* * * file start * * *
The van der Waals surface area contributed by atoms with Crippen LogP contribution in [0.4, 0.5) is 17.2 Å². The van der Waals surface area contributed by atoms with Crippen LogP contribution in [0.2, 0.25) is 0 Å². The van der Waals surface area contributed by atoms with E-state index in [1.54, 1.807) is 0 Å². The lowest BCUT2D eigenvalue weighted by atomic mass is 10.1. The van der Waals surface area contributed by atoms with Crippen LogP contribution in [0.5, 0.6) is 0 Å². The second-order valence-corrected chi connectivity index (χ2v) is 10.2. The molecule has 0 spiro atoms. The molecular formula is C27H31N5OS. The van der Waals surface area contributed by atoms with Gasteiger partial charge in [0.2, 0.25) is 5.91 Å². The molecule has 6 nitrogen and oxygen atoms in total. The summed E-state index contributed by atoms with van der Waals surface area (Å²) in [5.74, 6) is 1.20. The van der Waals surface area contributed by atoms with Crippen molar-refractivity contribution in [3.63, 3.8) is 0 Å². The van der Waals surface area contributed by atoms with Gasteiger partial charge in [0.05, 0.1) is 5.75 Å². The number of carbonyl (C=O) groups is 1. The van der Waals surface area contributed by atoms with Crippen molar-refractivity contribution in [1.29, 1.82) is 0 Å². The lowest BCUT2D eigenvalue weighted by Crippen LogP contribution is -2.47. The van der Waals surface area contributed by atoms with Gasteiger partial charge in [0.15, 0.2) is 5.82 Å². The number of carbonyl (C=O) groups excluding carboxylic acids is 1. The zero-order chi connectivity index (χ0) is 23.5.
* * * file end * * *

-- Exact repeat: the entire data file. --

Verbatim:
The van der Waals surface area contributed by atoms with Crippen LogP contribution in [0.4, 0.5) is 17.2 Å². The van der Waals surface area contributed by atoms with Crippen LogP contribution in [0.2, 0.25) is 0 Å². The van der Waals surface area contributed by atoms with E-state index in [1.54, 1.807) is 0 Å². The lowest BCUT2D eigenvalue weighted by atomic mass is 10.1. The van der Waals surface area contributed by atoms with Crippen LogP contribution in [0.5, 0.6) is 0 Å². The second-order valence-corrected chi connectivity index (χ2v) is 10.2. The molecule has 0 spiro atoms. The molecular formula is C27H31N5OS. The van der Waals surface area contributed by atoms with Gasteiger partial charge in [0.2, 0.25) is 5.91 Å². The molecule has 6 nitrogen and oxygen atoms in total. The summed E-state index contributed by atoms with van der Waals surface area (Å²) in [5.74, 6) is 1.20. The van der Waals surface area contributed by atoms with Crippen molar-refractivity contribution in [3.63, 3.8) is 0 Å². The van der Waals surface area contributed by atoms with Gasteiger partial charge in [0.05, 0.1) is 5.75 Å². The number of carbonyl (C=O) groups is 1. The van der Waals surface area contributed by atoms with Crippen molar-refractivity contribution in [1.29, 1.82) is 0 Å². The lowest BCUT2D eigenvalue weighted by Crippen LogP contribution is -2.47. The van der Waals surface area contributed by atoms with Gasteiger partial charge in [0.15, 0.2) is 5.82 Å². The number of carbonyl (C=O) groups excluding carboxylic acids is 1. The zero-order chi connectivity index (χ0) is 23.5.